March 1, 2018
Vicki Brooks Blog: Steady as she goes to make the most of crop potential
Our crops are coming out of the winter well-established and remarkably healthy. A decent amount of rain since Christmas made-up for the very dry September and October. And some good sharp December and January frosts have been really valuable too helping to set up potential.
Having said that, as we go into mid-February, we’re wondering what it will take to kill-off the charlock in our OSR. The Clearfield system has worked well for us again this season but there’s definitely a lot more charlock coming through the winter elsewhere. So we may well be upping our Clearfield acreage next autumn.
Together with some decently cold weather, well-established crops and rape varieties with much better disease resistance than we’ve had in the past mean phoma levels have stayed well below spraying thresholds in most cases. And, as usual, we haven’t seen any light leaf spot to speak of.
With earlier-developing varieties showing the first signs of stem extension, we’ll be going on with 60-70kg N/ha plus sulphur as soon as the ground is fit to travel. GAIs of a good 1.5-2.0 and nice, even 25-35 plants/m2 populations mean there’s no rush here. Which is just as well with the wetness of our land after the mid-winter rain, not to mention 3-4 cm of early February snow.
Fingers firmly crossed, pigeons have been notable by their absence in our rape so far. Perhaps they’ve just had too many volunteer-filled stubbles ahead of our larger area of spring cropping to keep them occupied. Or our OSR’s early and even canopy closure has been a very effective deterrent.
Either way, some decent difenoconazole+paclobutrazol growth regulation will be important at early stem extension alongside our preferred prothioconazole/ tebuconazole co-formulation for all-round disease protection. To further improve the robustness of the crops, most of our sprays will include a second root-boosting application of Nutriphite PGA together with the molybdenum and boron the OSR invariably needs.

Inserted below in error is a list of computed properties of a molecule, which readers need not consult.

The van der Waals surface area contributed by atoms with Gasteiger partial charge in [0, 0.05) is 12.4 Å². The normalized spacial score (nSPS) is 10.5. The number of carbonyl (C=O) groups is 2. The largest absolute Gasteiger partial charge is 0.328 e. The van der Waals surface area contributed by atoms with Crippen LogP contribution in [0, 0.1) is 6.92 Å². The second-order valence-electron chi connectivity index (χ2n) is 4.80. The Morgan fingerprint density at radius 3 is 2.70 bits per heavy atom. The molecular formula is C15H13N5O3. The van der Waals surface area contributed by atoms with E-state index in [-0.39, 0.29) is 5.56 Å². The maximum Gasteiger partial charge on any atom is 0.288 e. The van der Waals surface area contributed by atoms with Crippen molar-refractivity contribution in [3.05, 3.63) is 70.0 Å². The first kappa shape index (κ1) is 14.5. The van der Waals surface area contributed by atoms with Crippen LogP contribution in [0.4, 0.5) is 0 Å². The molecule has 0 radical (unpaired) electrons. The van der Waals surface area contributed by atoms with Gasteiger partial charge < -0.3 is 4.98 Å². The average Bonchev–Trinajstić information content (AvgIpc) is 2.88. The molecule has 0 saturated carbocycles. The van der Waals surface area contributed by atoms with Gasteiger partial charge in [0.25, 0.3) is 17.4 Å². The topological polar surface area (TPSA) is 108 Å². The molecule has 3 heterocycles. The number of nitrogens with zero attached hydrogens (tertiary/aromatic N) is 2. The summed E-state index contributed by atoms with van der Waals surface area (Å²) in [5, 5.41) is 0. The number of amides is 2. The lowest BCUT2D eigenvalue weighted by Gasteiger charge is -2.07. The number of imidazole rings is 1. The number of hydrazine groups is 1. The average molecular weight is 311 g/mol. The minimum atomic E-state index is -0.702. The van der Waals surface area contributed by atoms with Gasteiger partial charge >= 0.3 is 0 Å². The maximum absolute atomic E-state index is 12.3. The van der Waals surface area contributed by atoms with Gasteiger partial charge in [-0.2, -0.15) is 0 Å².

Nearly all of our wheats are in a good place too. Some of the earlier sowings are a little thick and lush, sounding the warning bells on the disease front. But the later sowings are really even with fewer poorly-established areas than we often see.
While the thicker crops are carrying a good amount of mildew, we’ve yet to find any yellow rust. And the Septoria is staying firmly confined to the older leaves.
As it stands, we’ll be looking to give the earlier-sown wheats around 50kg N/ha plus sulphur and the later ones 60-65kg/ha as we go into March, together with 50kg/ha of fresh phosphate. Coming out of the winter so well-established and with such decent root systems we don’t want either to get too far ahead too quickly. So again we’re in no rush with the fertilization.
To take out the mildew, keep ahead of the Septoria and guard against rust, the main component of our T0s – which generally go on from mid-March – will be our preferred broad-spectrum co-formulation of metrafenone, expoxiconazole and fenpropimoph. Apart from anything else, this mixes very nicely with the Atlantis and Pacifica which still gives us a decent tidy-up of black-grass in most cases – provided the plants are small enough.
If disease levels build more than we expect in the next few weeks, we’ll be adding a multi-site protectant – in most cases, folpet – to the mix.
Everything will also receive a low temperature-active PGR at T0 to encourage rooting and steady the thicker, earlier-sown crops. The precise mix of micro-nutrients we include will depend on our early March tissue testing, but on most of our land this is almost bound to include manganese and magnesium.